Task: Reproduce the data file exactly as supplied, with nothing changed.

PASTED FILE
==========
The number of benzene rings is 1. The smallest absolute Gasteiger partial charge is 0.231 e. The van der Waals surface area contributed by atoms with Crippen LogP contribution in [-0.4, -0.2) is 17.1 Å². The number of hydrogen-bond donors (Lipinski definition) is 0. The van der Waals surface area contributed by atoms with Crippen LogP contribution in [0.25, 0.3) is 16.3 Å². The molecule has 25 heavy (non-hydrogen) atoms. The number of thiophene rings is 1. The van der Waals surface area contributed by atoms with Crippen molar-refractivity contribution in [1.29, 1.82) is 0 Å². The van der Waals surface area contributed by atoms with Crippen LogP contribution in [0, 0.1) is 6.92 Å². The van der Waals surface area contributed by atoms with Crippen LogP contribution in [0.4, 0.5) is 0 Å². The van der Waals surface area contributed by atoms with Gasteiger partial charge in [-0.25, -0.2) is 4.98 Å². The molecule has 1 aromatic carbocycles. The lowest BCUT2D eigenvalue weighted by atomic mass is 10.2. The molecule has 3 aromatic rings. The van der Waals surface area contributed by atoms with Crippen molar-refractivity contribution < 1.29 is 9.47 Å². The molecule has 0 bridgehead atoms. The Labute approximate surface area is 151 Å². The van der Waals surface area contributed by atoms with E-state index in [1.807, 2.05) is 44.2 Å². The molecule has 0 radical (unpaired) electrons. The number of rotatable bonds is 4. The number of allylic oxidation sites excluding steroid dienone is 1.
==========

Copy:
The number of benzene rings is 1. The smallest absolute Gasteiger partial charge is 0.231 e. The van der Waals surface area contributed by atoms with Crippen LogP contribution in [-0.4, -0.2) is 17.1 Å². The number of hydrogen-bond donors (Lipinski definition) is 0. The van der Waals surface area contributed by atoms with Crippen LogP contribution in [0.25, 0.3) is 16.3 Å². The molecule has 25 heavy (non-hydrogen) atoms. The number of thiophene rings is 1. The van der Waals surface area contributed by atoms with Crippen molar-refractivity contribution in [1.29, 1.82) is 0 Å². The van der Waals surface area contributed by atoms with Crippen LogP contribution in [0, 0.1) is 6.92 Å². The van der Waals surface area contributed by atoms with Crippen LogP contribution in [0.4, 0.5) is 0 Å². The van der Waals surface area contributed by atoms with Gasteiger partial charge in [-0.25, -0.2) is 4.98 Å². The molecule has 1 aromatic carbocycles. The lowest BCUT2D eigenvalue weighted by atomic mass is 10.2. The molecule has 3 aromatic rings. The van der Waals surface area contributed by atoms with Crippen molar-refractivity contribution < 1.29 is 9.47 Å². The molecule has 0 bridgehead atoms. The Labute approximate surface area is 151 Å². The van der Waals surface area contributed by atoms with E-state index in [1.807, 2.05) is 44.2 Å². The molecule has 0 radical (unpaired) electrons. The number of rotatable bonds is 4. The number of allylic oxidation sites excluding steroid dienone is 1.